The Dilemma: Ethics, AIDS and the Medical Community
By Rae Lewis-Thornton
December 7, 2011
This piece originally appeared in Rae's blog, Diva Living With AIDS.
For as good of a country America is, we have some dark patches that are obvious. Slavery is high on the list; But then the disenfranchisement of the freed person in the South that followed from 1876 to 1963 made us liars. I mean it was the United States Supreme Court that declared separate but equal in 1896, after the country fought a war with slavery at the center.
So I'm not confused when Black folk come to me with conspiracy theories about AIDS. Well, some of it is ridiculous, like when they say, "There's a cure in Africa that our government is suppressing. Huh? If there was a cure in Africa, why wouldn't the African people use it there, to hell with trying save someone else, when you can save yourself. Right?? Right!!! But then there are some half truths in some of what people are saying too; Really! At the end of the day, there are real reasons to mistrust the American government and all of its departments. The Tuskegee study is case in point. Read about Tuskegee here!
Just the other day, I was taking to Bechara Choucair, the Commissioner of the Chicago Department of Public of Health about this very same topic. I shared with him that the African-American community fear is real and he and his team has to be there every step of the way reassuring us that our best interest is in their heart. But then I got tweeted a link this morning by one of my followers and she said in response, "It reminds me of the syphilis fiasco. Thoughts?" What a way to start the day right back at the Tuskegee Study!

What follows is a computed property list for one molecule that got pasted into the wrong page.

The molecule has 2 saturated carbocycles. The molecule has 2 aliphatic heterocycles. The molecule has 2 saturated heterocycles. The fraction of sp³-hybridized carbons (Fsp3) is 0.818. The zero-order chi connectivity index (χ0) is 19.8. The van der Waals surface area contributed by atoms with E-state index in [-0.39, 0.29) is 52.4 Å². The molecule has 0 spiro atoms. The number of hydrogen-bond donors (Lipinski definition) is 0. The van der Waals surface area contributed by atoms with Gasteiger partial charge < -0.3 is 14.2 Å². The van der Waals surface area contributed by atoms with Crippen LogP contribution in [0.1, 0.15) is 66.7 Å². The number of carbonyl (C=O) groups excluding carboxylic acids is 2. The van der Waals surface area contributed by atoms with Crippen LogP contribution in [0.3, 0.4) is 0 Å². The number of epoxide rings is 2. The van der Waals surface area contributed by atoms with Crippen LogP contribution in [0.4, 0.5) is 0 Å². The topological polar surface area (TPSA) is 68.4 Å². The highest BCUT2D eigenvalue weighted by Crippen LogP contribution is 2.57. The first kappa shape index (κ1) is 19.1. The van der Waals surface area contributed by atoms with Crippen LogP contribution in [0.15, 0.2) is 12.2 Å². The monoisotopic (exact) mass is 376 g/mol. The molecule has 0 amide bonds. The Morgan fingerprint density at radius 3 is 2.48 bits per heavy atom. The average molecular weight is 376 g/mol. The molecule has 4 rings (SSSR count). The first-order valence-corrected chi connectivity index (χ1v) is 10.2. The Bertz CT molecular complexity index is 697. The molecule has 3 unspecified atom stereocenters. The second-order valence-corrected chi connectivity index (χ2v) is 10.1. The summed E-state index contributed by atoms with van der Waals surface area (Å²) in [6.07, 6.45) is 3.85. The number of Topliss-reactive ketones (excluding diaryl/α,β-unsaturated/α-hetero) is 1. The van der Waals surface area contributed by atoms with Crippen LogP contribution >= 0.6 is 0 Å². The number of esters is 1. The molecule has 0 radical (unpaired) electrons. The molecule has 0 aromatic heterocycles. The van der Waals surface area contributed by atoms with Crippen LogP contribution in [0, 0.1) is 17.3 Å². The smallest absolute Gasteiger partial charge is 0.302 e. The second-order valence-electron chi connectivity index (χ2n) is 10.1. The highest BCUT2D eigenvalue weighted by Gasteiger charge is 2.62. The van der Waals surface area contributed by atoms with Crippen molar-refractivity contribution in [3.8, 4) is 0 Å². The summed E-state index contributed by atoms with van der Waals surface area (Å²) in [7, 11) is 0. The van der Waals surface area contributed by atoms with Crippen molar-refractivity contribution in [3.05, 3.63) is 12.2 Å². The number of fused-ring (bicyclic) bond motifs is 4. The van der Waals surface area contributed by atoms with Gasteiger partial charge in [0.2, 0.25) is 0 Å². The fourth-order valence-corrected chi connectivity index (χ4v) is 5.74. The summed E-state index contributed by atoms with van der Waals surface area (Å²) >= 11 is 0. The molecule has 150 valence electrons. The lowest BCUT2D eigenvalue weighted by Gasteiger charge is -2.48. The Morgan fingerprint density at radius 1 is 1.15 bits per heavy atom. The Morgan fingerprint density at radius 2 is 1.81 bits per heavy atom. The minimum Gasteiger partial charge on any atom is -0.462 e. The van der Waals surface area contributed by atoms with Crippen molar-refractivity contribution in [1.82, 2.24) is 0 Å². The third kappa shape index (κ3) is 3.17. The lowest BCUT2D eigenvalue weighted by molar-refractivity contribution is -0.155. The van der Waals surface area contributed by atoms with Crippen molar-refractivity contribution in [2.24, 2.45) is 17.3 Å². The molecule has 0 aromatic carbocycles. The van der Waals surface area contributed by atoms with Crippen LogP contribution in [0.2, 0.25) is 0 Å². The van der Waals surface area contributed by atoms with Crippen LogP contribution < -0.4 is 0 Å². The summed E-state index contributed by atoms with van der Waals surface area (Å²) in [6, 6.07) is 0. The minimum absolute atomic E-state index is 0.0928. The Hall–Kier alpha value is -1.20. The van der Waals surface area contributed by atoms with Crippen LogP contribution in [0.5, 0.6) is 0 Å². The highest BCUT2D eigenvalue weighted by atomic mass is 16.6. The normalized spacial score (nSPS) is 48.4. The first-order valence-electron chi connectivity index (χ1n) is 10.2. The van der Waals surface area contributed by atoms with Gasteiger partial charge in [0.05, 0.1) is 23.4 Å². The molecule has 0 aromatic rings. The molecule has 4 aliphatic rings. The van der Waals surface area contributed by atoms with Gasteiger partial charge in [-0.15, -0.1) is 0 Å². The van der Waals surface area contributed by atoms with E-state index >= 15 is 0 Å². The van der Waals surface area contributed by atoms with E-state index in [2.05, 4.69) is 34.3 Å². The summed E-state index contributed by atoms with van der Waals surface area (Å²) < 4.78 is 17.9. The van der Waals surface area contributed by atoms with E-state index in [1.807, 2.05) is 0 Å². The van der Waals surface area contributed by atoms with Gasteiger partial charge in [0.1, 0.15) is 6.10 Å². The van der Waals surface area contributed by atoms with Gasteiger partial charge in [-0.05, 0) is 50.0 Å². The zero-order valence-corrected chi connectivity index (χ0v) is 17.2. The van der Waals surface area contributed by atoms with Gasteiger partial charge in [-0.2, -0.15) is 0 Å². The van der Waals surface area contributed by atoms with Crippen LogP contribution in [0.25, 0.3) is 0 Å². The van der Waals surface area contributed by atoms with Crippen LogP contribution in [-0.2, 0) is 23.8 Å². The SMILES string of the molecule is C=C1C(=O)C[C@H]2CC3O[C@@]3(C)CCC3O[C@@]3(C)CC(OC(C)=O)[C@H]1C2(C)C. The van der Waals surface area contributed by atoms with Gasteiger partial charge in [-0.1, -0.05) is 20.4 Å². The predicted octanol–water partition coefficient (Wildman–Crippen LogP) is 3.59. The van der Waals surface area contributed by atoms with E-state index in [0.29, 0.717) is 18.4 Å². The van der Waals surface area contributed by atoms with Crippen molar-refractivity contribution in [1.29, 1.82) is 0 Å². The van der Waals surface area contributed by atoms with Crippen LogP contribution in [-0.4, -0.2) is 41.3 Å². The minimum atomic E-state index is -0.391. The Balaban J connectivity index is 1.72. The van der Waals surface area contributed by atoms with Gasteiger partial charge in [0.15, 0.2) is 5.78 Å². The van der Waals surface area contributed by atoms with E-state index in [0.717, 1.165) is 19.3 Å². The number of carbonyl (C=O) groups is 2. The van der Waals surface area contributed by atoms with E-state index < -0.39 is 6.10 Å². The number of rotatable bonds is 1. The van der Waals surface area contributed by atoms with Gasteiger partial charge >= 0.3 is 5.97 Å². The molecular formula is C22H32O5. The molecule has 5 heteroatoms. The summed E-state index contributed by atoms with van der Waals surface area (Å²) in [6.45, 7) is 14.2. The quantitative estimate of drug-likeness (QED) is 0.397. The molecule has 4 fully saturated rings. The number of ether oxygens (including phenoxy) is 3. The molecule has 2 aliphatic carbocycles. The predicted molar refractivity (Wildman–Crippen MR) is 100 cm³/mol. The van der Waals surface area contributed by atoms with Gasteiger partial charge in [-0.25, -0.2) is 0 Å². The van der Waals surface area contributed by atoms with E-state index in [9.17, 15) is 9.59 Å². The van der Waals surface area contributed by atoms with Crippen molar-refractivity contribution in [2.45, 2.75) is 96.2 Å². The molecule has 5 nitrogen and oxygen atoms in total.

I grabbed a cup of tea and read the article. You can see the full story here. I'm not gonna recant everything but rather explore the issue at hand. In a nutshell, during the early period of the AIDS epidemic the National Institutes of Health (NIH) enrolled children who were in foster care into AIDS drug studies.
No, not without permission, but with the foster care agencies compliance. During this period, there were very few AIDS drugs available to treat anyone! The death rate among children in the United States was high. After the death of parents foster care of AIDS children was high and they were left to figure out how to care for these children that no one wanted, not even their families in some cases.
Many of these foster agencies thought that drug studies was the best way to give children with AIDS access to some of the most advanced treatments around.
So what's the problem if these were legitimate studies? Well, there is always the overall ethic of whether children should be enrolled in toxic drug studies. All HIV medications are extremely toxic, so the larger question is, do we expose this high level of toxicity to such small bodies?
But on the other side of the coin, if we don't enroll children, then we will never know if these medications will work for them. Clearly we have learned that medications not only work differently for children and adults, but even in some cases for men and women.